A (Major) Case for an Overhaul of the Current Music Education Curriculum

Aaron Cecchini-Butler
4 min readOct 21, 2018

I spent half of my childhood in the band room at my school. My dad is a music teacher — and in a small town that meant band, chorus, music theory, general music, individual instrumental lessons and everything else imaginable. His love for band and choral music is readily apparent, and can be exemplified by his Master’s thesis on “Wind Bands in the 1900's.”

I spent many mornings setting up chairs, stands, and chorus risers. I spent summer days moving percussion around and putting sheet music into score order. Additionally, as I got older, I was a member of the band and the chorus, the jazz band, and the music theory class.

Eventually, I graduated from high school and spent four years at Berklee College of Music. Then I spent another two getting an MFA in Music Composition. The point of all this being — I owe a LOT to music curriculum I went through. For an added bonus, I ended up married to a music teacher — who continues this noble work.

However, the system is broken. And I’m not here to talk about the pathetic lack of support and funding. I’m not here to talk about the disgraceful level of musical literacy among adults now. I’m here to talk about what is being taught.

The music education curriculum in the US is still heavily centered on band and chorus with a sprinkling of music history and theory. Third graders still do “Recorder Karate,” and music theory is still largely avoiding parallel fifths. The bottom line is:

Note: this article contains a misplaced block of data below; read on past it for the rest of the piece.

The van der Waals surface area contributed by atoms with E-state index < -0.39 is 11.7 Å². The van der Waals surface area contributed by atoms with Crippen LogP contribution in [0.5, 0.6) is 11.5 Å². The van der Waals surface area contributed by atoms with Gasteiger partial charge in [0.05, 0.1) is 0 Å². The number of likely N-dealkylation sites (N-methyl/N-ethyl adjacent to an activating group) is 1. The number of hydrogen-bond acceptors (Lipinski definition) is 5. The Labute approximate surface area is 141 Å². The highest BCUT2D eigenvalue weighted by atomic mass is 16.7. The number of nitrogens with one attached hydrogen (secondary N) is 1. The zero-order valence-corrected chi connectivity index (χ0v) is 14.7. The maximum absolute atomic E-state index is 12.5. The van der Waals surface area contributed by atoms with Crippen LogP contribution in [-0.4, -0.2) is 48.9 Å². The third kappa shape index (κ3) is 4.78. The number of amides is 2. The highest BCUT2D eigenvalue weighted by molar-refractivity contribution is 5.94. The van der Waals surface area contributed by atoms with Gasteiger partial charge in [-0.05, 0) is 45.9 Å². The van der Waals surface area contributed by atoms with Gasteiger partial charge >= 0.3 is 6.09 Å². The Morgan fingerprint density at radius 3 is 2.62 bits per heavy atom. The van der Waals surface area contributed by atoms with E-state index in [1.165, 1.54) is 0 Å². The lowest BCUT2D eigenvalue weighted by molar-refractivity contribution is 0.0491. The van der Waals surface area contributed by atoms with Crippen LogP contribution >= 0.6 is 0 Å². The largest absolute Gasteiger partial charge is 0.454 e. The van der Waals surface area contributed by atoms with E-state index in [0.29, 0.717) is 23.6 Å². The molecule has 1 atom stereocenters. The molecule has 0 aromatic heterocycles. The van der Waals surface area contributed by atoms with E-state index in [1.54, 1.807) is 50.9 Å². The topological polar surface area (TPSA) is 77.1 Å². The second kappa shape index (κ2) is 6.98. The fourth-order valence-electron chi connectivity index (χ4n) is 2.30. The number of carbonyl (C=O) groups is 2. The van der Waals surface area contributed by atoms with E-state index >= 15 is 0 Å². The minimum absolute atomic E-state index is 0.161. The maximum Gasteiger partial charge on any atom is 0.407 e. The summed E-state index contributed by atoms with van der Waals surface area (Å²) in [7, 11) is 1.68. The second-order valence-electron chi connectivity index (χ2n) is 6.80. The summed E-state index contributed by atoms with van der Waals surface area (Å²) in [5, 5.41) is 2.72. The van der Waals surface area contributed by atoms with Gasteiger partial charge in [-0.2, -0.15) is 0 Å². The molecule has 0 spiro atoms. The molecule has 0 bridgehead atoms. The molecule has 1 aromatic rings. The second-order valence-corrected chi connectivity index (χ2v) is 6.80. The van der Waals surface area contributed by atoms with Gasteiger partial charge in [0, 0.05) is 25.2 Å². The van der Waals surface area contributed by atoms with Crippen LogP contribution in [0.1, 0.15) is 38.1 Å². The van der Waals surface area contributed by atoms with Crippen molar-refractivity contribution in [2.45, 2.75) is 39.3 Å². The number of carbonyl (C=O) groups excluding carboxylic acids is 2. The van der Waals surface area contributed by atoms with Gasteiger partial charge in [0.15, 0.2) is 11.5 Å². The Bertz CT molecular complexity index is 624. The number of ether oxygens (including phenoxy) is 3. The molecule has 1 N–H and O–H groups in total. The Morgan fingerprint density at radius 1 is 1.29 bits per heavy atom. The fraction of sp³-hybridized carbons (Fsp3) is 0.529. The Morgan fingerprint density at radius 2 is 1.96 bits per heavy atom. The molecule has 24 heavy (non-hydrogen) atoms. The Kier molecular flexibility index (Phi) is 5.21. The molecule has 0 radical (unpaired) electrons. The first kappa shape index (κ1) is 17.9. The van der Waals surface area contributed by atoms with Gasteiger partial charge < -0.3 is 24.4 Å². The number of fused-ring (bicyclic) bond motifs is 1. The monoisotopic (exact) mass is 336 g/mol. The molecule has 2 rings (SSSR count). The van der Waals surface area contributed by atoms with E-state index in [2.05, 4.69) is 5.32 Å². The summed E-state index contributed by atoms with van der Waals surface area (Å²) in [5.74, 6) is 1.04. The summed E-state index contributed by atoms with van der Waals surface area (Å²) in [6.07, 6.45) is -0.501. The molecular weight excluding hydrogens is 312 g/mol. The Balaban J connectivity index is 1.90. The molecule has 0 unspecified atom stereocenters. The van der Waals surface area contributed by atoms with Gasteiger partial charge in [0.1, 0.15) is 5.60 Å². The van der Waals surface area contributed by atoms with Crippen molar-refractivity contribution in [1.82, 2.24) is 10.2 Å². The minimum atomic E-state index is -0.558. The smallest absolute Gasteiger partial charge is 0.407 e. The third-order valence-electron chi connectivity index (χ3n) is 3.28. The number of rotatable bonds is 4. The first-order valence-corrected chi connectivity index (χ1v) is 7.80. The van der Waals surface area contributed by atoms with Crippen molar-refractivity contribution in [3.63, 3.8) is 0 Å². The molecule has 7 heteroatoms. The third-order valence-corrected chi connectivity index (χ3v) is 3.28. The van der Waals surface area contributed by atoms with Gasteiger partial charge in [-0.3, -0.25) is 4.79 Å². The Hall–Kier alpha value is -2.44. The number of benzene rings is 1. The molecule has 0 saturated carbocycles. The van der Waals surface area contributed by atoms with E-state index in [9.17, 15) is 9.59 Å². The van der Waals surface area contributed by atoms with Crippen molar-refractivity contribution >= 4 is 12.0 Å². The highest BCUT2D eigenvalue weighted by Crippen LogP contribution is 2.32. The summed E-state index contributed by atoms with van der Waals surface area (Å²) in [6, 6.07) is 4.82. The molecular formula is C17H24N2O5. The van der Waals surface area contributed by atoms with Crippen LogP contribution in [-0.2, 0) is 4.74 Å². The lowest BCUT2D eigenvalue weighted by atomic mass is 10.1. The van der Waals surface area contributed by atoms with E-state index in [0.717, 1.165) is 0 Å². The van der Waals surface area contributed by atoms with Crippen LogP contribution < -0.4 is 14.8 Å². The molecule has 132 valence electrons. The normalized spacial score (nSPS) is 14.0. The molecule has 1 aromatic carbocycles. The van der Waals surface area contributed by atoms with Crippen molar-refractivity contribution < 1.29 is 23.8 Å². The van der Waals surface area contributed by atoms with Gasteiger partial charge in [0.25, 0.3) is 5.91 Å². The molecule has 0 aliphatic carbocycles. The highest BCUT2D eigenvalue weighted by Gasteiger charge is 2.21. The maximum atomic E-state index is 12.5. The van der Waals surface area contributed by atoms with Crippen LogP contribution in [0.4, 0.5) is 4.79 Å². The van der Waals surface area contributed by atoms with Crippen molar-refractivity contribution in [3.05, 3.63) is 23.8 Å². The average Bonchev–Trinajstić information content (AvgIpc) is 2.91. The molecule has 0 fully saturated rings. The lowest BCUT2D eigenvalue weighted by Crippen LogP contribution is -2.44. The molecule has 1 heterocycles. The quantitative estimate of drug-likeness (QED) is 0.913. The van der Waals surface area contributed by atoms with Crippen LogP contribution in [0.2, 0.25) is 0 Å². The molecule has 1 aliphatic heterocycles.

The current music curriculum is outdated.

Photo by Manuel Nägeli on Unsplash

The era of wind bands and community choruses is falling to the wayside while at the same time kids in their basement are getting famous off of making electronic dance music (EDM).

Public schools have never been particularly adept at adapting to technologic changes. There are schools that still don’t offer typing classes and despite graduating high school in 2010, I still left knowing only a few software programs — and I wasn’t particularly skilled at any of them.

However, I’m advocating for a modernization of the music curriculum based on what popular music is. Rather than attributing the lack of musical literacy to some sort of inherent laziness of a generation, or…

--

--

Aaron Cecchini-Butler

Senior Systems Designer at Grubhub working on Cookbook (our design system) — as well as contributing to product design work.